Students present the world’s first bio-composite car during Dutch Technology Week
On 17 May students from Eindhoven University of Technology (the Netherlands) presented a car made of bio-composite. The car, ‘Lina’, has been designed and built by a student team of Eindhoven University of Technology (TU/e). The special thing about this car is that the chassis, bodywork and the interior of the car are all made of natural materials.
The team wants to show that the car is not only energy-efficient but has also been produced with a view to sustainability. The super-efficient consumption of the city car is down to its low weight of just 300 kilograms. The car is certified by the Netherlands Vehicle Authority as roadworthy and is suitable to carry four people.
TU/ecomotive has used a combination of bio-composite and bio-plastic for the chassis. The honeycomb structure bio-plastic, or PLA, is used as the core material and is manufactured entirely from sugar beet. It is enveloped in bio-composite sheets that have been composed on the basis of flax, a plant that is also grown in the Netherlands. In terms of its strength-weight ratio, the bio-composite is comparable with the familiar fiberglass but manufactured in a sustainable way. The bodywork is also flax-based.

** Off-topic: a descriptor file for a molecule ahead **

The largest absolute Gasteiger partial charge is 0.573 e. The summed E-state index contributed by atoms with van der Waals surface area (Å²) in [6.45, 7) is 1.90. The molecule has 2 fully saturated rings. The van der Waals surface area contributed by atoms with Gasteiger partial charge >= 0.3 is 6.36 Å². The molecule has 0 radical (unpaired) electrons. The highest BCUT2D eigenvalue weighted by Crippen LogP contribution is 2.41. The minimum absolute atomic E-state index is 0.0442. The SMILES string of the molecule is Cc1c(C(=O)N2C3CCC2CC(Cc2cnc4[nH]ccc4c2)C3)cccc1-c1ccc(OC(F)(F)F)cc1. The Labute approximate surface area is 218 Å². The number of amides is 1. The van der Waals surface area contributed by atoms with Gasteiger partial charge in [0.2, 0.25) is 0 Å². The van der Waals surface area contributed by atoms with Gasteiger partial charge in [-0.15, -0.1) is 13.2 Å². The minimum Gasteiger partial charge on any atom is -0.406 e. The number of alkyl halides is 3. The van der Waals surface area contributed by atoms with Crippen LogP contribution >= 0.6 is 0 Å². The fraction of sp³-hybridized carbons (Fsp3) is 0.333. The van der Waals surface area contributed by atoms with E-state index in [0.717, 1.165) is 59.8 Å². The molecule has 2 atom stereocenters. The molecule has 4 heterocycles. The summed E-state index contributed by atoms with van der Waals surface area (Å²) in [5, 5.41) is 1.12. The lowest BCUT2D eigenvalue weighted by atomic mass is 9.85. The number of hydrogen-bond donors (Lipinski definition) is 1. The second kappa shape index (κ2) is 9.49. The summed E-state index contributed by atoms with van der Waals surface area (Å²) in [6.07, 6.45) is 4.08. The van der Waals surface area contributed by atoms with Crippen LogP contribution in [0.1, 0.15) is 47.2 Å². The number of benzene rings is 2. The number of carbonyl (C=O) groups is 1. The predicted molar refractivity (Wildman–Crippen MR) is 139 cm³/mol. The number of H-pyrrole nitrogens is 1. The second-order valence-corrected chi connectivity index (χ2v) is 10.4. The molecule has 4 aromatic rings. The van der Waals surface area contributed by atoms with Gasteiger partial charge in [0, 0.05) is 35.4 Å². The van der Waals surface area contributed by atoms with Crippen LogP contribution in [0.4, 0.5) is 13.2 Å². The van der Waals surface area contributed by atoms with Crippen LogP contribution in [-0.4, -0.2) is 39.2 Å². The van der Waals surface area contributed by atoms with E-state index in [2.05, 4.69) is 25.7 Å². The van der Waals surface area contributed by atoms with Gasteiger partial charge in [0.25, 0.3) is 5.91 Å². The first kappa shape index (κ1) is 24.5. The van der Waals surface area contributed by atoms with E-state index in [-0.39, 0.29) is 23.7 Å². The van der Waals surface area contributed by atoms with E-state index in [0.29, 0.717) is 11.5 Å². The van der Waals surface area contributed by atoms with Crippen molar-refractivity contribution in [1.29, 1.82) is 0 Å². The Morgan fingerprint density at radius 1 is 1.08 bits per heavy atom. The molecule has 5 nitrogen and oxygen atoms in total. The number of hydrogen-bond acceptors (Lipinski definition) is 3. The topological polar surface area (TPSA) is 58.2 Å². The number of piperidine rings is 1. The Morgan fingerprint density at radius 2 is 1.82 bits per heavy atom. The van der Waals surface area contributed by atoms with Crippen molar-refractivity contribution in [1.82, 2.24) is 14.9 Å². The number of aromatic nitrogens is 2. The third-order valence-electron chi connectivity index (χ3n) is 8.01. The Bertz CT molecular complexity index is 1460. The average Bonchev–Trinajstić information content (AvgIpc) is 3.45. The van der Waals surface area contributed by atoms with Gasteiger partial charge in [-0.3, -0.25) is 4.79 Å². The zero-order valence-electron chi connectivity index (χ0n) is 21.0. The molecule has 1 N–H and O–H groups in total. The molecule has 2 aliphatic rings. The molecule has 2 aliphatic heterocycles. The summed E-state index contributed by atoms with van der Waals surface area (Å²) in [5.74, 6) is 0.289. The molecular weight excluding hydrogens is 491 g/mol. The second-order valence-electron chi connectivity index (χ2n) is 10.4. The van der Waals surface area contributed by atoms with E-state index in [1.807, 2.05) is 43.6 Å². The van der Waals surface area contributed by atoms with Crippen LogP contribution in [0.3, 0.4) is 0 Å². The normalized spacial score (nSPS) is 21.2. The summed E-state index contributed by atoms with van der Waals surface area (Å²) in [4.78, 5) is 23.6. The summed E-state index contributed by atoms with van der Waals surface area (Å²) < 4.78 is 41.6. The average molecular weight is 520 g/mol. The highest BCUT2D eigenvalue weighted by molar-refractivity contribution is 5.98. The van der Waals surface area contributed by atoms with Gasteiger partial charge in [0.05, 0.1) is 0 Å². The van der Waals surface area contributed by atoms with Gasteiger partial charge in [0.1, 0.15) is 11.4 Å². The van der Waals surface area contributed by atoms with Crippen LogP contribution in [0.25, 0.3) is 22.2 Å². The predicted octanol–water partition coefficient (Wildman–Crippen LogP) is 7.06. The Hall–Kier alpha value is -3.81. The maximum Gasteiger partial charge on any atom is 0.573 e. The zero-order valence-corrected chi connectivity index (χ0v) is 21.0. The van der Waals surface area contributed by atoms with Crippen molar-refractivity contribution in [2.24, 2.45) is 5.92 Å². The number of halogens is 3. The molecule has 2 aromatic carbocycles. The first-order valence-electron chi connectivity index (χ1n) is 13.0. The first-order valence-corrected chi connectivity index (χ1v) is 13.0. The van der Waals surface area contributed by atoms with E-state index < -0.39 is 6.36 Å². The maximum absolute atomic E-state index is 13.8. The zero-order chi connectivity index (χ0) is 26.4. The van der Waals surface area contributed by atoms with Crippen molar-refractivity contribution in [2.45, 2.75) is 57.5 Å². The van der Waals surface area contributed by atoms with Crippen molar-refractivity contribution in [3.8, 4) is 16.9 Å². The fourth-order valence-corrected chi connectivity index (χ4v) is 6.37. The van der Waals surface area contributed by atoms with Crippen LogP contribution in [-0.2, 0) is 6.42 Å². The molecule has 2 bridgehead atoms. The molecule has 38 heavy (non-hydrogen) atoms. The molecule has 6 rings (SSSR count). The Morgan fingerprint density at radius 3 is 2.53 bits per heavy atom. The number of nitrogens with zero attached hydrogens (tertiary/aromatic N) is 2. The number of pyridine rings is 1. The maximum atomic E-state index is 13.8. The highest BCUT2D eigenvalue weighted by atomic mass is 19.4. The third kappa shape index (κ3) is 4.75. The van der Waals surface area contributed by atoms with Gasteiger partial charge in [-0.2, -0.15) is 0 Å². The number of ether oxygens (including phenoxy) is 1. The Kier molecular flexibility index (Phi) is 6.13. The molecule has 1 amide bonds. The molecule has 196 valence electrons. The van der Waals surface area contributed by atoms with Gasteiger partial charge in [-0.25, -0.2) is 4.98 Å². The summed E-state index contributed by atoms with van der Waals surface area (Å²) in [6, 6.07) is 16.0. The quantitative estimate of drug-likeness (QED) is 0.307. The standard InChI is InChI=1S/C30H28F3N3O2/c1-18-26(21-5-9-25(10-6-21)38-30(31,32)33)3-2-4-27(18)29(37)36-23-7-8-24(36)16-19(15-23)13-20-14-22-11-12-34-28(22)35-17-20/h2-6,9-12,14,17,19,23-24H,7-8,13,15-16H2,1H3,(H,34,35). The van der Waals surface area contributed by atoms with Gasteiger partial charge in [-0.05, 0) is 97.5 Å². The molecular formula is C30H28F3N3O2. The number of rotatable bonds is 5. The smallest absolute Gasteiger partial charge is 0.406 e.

Later this month, the TU/e team will be present at the Shell Eco marathon in London from 25 till 28 May. Finally, the team will be touring the Netherlands.
About the TU/e student teams
Eindhoven University of Technology is a breeding ground for young engineers that tackle societal challenges through combining innovation, technology development and entrepreneurship in student projects. TU/e currently has around ten student teams focusing on energy, health and mobility challenges. Apart from special projects like a solar-powered family car, a bio-composite car and household drones, attention is also focused on sustainable chain processes, the house of the future and new fuels based on formic acid. The student teams also go beyond special projects, leading to startups like the recently launched Amber Mobility, the first rollout of self-driving cars in the city of Eindhoven.